Carpal tunnel surgery involves dividing the transverse carpal ligament around the wrist to reduce pressure on the median nerve. Open release surgery, the traditional procedure in use for decades to correct carpal tunnel syndrome, consists of making a curved incision of up to two inches in the palm, going through fascia and muscle to reach the transverse carpal ligament, then dividing it to decompress the median nerve. The procedure generally is performed under local or regional anesthesia on an outpatient basis.
Endoscopic Approach Offers an Alternative
With advances in endoscopic technology and techniques, however, patients now have a minimally invasive surgical option. "The single-portal endoscopic technique I use obviates the need to go through all those layers of tissue," Dr. Breen explained. "Instead, a small incision is made in the wrist, then a fiberoptic scope, containing both a camera and a blade, is inserted. Coming underneath the transverse carpal ligament, the ligament is visualized and cut, eliminating the need to cut through vital tissues in the palm."
Studies show that outcomes from the open release and endoscopic carpal tunnel procedures are essentially the same at one year post surgery, Dr. Breen noted. "The real difference is during the first couple of months after surgery," he added. "With the endoscopic procedure, there is less downtime, less pain, reduced loss of pinch and grip strength, an easier functional recovery and an earlier return to work and play."
Carpal tunnel surgery generally is recommended if symptoms last for six months or conservative, nonoperative treatments fail. The most common symptoms are pain and weakness or numbness in the hand and wrist, radiating up the arm. There are nonsurgical therapeutic interventions, such as splinting, hand therapy and corticosteroid injections, that can prevent the progression of carpal tunnel syndrome and improve some symptoms - possibly eliminating the need for an operation.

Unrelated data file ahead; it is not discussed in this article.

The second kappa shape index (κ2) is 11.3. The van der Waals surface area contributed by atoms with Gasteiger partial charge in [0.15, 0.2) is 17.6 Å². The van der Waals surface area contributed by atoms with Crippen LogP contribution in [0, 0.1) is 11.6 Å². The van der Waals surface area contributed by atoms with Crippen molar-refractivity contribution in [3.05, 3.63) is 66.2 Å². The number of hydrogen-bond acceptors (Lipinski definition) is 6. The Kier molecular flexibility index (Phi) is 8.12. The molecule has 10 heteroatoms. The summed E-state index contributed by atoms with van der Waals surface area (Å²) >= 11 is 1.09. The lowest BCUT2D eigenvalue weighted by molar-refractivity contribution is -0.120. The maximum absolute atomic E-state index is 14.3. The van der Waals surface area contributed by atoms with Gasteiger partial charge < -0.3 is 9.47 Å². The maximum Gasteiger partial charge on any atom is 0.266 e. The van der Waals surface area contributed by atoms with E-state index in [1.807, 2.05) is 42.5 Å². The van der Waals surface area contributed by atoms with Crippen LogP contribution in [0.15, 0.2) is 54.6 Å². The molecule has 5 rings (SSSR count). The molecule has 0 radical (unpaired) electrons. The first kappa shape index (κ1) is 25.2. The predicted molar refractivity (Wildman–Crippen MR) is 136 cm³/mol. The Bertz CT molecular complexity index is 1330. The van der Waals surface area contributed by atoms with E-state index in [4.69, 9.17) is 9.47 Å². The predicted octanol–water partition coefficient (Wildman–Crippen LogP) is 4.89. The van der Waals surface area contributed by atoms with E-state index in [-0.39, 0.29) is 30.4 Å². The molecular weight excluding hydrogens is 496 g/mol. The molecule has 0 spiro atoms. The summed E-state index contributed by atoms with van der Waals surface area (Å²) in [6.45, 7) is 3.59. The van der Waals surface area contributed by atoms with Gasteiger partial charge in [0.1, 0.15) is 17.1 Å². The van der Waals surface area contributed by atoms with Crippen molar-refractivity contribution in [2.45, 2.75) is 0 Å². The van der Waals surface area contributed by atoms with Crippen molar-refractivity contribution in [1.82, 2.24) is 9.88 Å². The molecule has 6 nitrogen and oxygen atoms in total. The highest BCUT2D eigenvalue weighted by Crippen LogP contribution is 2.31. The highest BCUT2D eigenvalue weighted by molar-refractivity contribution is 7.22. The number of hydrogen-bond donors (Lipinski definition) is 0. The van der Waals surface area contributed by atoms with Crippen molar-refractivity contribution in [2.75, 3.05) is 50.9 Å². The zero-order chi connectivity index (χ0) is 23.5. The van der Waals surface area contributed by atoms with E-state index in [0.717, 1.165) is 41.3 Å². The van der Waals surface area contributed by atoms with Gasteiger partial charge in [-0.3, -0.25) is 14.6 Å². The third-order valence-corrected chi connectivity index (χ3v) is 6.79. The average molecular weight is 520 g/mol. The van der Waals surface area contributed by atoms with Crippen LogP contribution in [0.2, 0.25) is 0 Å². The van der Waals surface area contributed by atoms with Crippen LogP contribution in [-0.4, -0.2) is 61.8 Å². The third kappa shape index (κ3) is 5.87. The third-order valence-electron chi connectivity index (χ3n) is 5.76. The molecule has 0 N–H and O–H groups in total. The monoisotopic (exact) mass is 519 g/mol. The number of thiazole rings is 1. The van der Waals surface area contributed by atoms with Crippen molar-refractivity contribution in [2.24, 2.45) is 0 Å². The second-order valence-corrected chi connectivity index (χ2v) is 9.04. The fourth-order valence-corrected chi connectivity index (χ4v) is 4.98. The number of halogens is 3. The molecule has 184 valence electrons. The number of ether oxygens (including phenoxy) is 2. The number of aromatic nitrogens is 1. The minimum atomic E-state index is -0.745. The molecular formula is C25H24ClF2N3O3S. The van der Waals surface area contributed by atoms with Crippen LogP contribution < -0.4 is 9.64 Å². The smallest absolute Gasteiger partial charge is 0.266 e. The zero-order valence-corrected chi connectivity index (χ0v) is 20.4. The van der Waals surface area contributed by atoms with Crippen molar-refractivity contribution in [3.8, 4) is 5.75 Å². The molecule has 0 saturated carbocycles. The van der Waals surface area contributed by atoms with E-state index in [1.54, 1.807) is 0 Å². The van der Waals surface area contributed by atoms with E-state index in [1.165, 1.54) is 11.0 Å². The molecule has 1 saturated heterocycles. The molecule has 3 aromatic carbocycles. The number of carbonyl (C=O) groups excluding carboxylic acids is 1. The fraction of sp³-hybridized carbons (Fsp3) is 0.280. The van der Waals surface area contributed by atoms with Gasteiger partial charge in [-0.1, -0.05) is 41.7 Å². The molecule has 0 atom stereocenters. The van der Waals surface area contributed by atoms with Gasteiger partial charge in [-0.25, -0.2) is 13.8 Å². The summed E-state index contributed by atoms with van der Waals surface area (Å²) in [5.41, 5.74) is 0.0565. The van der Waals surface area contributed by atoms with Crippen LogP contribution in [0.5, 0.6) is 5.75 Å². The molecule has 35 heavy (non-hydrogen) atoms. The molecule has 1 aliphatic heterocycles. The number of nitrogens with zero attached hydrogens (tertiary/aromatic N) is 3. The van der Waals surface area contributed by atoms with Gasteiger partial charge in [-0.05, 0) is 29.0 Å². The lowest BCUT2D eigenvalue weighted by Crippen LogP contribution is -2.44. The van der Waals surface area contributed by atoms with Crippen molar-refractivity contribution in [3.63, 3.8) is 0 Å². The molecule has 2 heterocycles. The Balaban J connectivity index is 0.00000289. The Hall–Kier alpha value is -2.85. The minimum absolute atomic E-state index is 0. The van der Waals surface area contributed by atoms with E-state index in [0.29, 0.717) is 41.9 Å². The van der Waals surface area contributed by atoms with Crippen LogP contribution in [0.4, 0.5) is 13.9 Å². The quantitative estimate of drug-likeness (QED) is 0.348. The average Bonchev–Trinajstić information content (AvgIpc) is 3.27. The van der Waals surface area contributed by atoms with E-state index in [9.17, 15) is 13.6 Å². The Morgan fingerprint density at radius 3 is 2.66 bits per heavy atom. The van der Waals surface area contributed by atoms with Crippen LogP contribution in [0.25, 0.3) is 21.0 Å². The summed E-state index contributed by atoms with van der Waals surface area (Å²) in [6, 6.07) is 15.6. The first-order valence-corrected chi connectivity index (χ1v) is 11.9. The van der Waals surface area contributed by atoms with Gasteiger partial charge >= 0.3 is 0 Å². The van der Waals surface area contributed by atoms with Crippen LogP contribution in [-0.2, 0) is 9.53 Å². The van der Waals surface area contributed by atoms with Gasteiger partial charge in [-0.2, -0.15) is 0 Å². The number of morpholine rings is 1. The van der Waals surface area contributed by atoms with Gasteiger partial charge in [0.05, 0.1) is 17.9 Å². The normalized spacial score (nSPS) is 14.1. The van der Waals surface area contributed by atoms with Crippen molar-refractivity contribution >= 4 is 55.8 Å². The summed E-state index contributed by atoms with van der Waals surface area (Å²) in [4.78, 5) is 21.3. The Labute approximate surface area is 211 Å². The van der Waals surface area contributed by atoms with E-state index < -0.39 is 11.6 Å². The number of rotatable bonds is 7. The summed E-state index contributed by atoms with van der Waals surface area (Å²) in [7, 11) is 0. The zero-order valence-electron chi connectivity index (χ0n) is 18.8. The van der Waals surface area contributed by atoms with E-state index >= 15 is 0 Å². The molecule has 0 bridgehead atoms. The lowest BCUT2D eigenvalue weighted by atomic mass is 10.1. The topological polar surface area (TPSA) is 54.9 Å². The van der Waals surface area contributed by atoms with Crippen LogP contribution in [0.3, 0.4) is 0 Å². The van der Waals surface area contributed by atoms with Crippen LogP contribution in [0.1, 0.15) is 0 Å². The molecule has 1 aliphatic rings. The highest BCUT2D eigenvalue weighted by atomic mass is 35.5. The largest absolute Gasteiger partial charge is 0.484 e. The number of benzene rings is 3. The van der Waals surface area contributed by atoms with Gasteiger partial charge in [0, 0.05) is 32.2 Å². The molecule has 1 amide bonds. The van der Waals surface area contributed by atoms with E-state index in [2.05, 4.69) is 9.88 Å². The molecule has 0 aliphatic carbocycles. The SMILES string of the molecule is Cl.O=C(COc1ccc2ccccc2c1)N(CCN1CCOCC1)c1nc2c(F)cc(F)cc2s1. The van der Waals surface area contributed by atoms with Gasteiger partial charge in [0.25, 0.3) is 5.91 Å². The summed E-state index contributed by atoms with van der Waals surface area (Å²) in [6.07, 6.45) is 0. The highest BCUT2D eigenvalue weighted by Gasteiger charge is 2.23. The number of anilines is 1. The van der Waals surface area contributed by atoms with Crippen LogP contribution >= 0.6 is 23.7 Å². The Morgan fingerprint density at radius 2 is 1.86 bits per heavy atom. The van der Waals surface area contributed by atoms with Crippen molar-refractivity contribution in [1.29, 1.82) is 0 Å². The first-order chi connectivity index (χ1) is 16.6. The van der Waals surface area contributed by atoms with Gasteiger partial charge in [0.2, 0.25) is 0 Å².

Why Early Intervention Is Important
"This is why it's so important for us to see a patient early when they present with complaints of discomfort in the hand and wrist," Dr. Breen said. "In a lot of carpal tunnel cases, there are therapeutic options that haven't yet been tried, and it's not uncommon for the problem to resolve without surgery."
Early treatment often involves resting the affected hand and wrist, avoiding activities that may worsen symptoms, and splinting to immobilize the wrist and avoid further damage from bending or twisting. Nonsteroidal anti-inflammatory drugs (NSAIDs) and other nonprescription pain relievers may ease symptoms that have been present for a short time or are caused by strenuous activity.
Comprehensive Resources, Close to Home
"What's more, not all arm pain is carpal tunnel syndrome," Dr. Breen noted. "This further underscores the value of a comprehensive evaluation by a hand and upper extremity specialist," he said.
Among the other conditions treated at the UMass Memorial Hand and Upper Extremity Clinic are nerve and tendon injuries; fractures and dislocations; osteoarthritis and rheumatoid arthritis of the hand, wrist and elbow; tumors of the hand; congenital conditions; Dupuytren's contracture; tendonitis; and trigger finger.
"There's a great deal of hand and upper-extremity expertise here at UMass Memorial and, equally important, there's tremendous convenience for the patient, having all these diagnostic and treatment resources in one place, close to home," Dr. Breen said. "If a physician has any questions about when or if a referral is appropriate, we're just a phone call or e-mail away."